Thursday 18 April 2024



I just love building kits, despite me having zero electronics knowledge. I'm not sure why these kits attract me so strongly - perhaps it's the creative side of me that longs to 'make something'. Maybe it's my inquisitive nature which always wants to peek and poke around to see how things work. Whatever it is, I am always excited when a new kit drops through my letterbox.

Radio-Kits is based here in the UK, operated by Steve Drury (G6ALU). He’s offered a few kits over the years, but this 5W CW/SSB Transceiver is his latest.  The design is actually the progression of an older radio called the MKARS80 which sold in limited numbers for a period of about 15 years before becoming obsolete due to the unavailability of components. This new version is vastly improved and can now be offered as a 20, 40 or 80M transceiver. 

There's very little information about the Radio-Kits Explorer on the internet at the time of writing (March 2024) which is surprising - nothing on YouTube even! I found a post on the SOTA Reflector by M1BUU who had just completed the build and he was very happy with it, which is encouraging. I also found a post on the AE5X blog and he's about to start the build in April.

Initially, I thought the blue case might not be as visually pleasing as the professional steel/aluminium cases supplied by other manufacturers, but now I’ve seen it in the flesh, I really like it! You can of course choose to source your own case - how easy that would be is another question.

Size wise, the Explorer is bigger than I thought - it measures approximately 6" x 4" with a decent 2-line LCD screen just under 3" wide. There’s only a single control on the front panel which, from an ergonomics point of view, is less than ideal. It has a decent built-in speaker.

The kit cost me £115 plus postage. I guess the closest radio to this that I already own is the (tr)uSDX which is also available in kit form (£70) and is also a 5W CW/SSB Transceiver, but the big difference between them is that the (tr)uSDX is a 5-band radio while the Explorer is only single band. The 'orange wonder' also has quite a few extra useful features which are lacking on the Explorer.

Maybe the Explorer's receiver is a far better performer than the (tr)uSDX - I don't know yet, but we'll soon find out I guess.

The kit itself arrives in lots of sealed bags, separating components and keeping things organised. There are probably over 800 solder-joints to be made in this full kit, so that's a lot of soldering!! Thankfully, there is no SMD work.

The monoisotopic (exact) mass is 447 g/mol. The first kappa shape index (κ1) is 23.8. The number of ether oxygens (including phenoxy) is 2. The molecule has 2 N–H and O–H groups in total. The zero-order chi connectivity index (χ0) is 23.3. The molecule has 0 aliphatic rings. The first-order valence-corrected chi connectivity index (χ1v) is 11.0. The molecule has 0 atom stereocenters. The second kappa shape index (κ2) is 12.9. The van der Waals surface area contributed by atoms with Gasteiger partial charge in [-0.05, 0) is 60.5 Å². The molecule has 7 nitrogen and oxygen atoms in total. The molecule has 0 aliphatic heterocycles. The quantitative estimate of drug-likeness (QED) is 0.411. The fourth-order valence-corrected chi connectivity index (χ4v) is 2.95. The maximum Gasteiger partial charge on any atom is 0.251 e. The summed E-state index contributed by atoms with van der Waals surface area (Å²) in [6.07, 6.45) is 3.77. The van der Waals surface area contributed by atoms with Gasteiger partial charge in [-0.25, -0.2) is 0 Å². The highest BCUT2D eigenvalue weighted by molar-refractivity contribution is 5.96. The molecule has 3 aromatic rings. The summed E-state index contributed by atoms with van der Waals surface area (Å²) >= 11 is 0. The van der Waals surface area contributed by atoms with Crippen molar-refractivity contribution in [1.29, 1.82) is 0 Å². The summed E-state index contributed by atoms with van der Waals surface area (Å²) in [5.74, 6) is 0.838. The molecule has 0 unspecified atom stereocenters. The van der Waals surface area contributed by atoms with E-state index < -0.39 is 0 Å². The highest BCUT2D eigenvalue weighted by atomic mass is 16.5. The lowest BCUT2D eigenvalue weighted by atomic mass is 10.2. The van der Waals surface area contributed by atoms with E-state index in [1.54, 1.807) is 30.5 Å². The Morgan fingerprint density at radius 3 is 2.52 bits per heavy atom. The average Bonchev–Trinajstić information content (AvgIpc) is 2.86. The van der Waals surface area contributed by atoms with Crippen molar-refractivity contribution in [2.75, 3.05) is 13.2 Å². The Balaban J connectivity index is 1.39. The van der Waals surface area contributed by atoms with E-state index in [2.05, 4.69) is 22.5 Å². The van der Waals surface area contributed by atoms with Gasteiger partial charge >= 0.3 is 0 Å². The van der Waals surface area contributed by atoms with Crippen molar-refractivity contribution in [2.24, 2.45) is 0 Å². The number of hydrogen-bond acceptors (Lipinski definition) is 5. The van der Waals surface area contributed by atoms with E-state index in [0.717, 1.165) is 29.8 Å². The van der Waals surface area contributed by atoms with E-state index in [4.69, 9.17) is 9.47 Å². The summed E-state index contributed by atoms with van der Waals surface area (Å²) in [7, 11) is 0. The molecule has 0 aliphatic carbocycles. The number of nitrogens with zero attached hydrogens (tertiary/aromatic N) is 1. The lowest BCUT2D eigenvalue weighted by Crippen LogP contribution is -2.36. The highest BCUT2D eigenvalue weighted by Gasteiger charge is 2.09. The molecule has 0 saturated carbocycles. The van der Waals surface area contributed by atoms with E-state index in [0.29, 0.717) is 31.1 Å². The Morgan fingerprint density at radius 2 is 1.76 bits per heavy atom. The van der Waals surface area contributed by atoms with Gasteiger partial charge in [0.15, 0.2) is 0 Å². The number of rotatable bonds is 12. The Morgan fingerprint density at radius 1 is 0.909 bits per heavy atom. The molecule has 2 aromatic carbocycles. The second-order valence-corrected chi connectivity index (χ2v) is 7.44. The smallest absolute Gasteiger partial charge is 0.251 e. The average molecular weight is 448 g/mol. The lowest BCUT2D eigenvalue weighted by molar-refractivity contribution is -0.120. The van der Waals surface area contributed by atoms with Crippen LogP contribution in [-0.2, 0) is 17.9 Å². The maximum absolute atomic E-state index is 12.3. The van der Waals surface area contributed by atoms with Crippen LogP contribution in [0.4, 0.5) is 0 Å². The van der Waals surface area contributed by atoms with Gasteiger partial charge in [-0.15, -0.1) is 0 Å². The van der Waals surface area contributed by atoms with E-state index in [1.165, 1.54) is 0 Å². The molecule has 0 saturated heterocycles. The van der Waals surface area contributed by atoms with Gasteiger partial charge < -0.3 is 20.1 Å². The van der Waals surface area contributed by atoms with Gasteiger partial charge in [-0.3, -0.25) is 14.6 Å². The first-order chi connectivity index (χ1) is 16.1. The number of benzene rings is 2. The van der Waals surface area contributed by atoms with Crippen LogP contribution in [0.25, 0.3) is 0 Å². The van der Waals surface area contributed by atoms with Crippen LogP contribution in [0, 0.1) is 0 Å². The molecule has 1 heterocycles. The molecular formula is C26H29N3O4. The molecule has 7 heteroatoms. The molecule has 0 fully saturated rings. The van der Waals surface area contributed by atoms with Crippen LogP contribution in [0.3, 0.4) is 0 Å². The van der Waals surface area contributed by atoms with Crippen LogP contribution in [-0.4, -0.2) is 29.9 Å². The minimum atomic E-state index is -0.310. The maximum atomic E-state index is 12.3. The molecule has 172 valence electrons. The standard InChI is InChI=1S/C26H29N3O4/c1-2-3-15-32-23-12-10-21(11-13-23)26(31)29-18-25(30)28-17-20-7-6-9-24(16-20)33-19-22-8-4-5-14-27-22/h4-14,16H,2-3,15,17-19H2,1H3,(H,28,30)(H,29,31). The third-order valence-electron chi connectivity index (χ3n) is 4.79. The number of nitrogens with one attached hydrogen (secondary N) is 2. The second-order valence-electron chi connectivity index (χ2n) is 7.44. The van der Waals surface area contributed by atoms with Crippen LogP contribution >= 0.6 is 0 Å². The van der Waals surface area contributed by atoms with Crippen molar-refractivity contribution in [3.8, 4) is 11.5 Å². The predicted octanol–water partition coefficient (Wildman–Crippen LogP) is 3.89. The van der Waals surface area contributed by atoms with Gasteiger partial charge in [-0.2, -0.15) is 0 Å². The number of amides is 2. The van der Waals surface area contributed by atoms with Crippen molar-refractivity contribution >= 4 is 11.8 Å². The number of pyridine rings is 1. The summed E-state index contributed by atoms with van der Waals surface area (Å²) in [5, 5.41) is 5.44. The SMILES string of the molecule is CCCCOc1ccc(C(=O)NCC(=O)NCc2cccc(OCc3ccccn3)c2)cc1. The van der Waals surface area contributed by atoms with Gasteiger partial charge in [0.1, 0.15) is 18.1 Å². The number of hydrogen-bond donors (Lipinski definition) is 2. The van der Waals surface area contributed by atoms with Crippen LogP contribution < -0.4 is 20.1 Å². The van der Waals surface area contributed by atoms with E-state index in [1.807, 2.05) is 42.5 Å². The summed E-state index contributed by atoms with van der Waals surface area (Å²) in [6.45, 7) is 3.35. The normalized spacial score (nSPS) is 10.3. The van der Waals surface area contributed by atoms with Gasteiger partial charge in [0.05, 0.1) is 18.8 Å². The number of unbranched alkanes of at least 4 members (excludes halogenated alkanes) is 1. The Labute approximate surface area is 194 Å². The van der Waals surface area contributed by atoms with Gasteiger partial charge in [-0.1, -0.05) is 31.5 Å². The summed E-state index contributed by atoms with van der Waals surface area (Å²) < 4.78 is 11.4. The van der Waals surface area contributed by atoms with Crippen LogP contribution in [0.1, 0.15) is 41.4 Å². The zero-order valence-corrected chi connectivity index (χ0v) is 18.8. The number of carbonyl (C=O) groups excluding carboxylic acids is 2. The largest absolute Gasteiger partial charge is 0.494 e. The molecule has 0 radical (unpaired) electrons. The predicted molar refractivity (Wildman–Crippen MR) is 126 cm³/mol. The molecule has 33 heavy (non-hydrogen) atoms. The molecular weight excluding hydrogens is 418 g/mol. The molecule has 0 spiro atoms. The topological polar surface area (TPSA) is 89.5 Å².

Broadly speaking, the construction manual looks well written and includes great diagrams and photographs. Because it's a mono-band radio, there are only three circular toroids to wind, but there are five inductors/transformers - T4 and T5 being trifilar.  Looking at that part of the manual, I'd have to say that the winding instructions would be challenging for an outright beginner. Then again, some might say that a beginner should not attempt something as complex as this kit. 

I'll try to include clearer explanations of the winding process to make it more understandable for any newbies reading this. Note that the 80M kit requires twice as many windings on T37-6 than the 20M kit, so it’s that much more difficult.

Just like I did with the QDX KIT and the QCX KIT (amongst others) I will post on here throughout the build process, showing warts and all. If I mess something up, I will declare it and I will tell you how I got around it (or how it all ended right there). If it ends up in smoke, then so what? There'll be no tears. This isn't a $2 Billion space shuttle! 

This post is PART ONE which will show the build. PART TWO will be a separate post covering the testing and performance of the kit (as built by a clueless beginner ๐Ÿ˜‚ )

 First job was to print off the manual and in particular the PCB LAYOUT page, so that each component can be marked off as it's soldered to the board. This is a really handy thing to do and it slows you down, which is always a good thing!!

The first components to be installed are the ones from the bag marked "20M" and these include 1 resistor, 4 inductors, 11 capacitors and 8 crystals. None of these are polarised, so you can insert them any way around. My own pedantic nature forces me to insert the components in a particular way - eg all resistors are placed on the board in a manner that makes it easy to read their values - with the tolerance bands all to the right (or at the bottom if placed vertically). Having said that, I noticed later that I'd not fitted the yellow toroids all the same way ๐Ÿ˜ก I might desolder and turn it around๐Ÿ˜‚

It very quickly becomes apparent that it can TAKE AGES to find things on the PCB because of how densely populated it is. Eg, I was searching for R93 for what seemed like forever. It wasn’t in an unusual place - I just couldn’t seem to see it! To help others quickly locate component locations, I’ve created some images (below) which will hopefully prove to be useful by showing you exactly where each component is located on the board to save you hunting around each time. I've grouped components together relevant to how they appear in the construction manual.

Before beginning, you'll benefit from laying out your components, identifying them and marking them up so they're easy to find and there's no chance of you picking up the wrong value....

I strongly advise that you buy a PCB HOLDER like the one below to make life easier for yourself. Good lighting and a magnifier really helps too. And don't go cheap on the soldering iron - you'll need a good quality iron for this kit - one which can maintain 350+ degrees with a nice, fine chisel-tip. All these resistors are the miniature-type and much smaller than you may be used to.

Populating the board with all the resistors, capacitors and diodes is long and laborious, so it's important not to rush through - it'll just end up in tears further down the line. Checking for correct component value, correct placement and good solder joints every single time is crucial - the key to success.

Just a word of warning about the diodes - make sure you get the orientation right because one bank of diodes is oriented the same way, while other banks alternate. It's easy to get it wrong if you're not focusing.

I used to insert a few components and then turn over the PCB and do the soldering, but it's not the best way for a beginner. Far better to insert a single component and then solder it and snip off the legs. It will take longer, but it's your best guarantee of getting it all right. Trust me!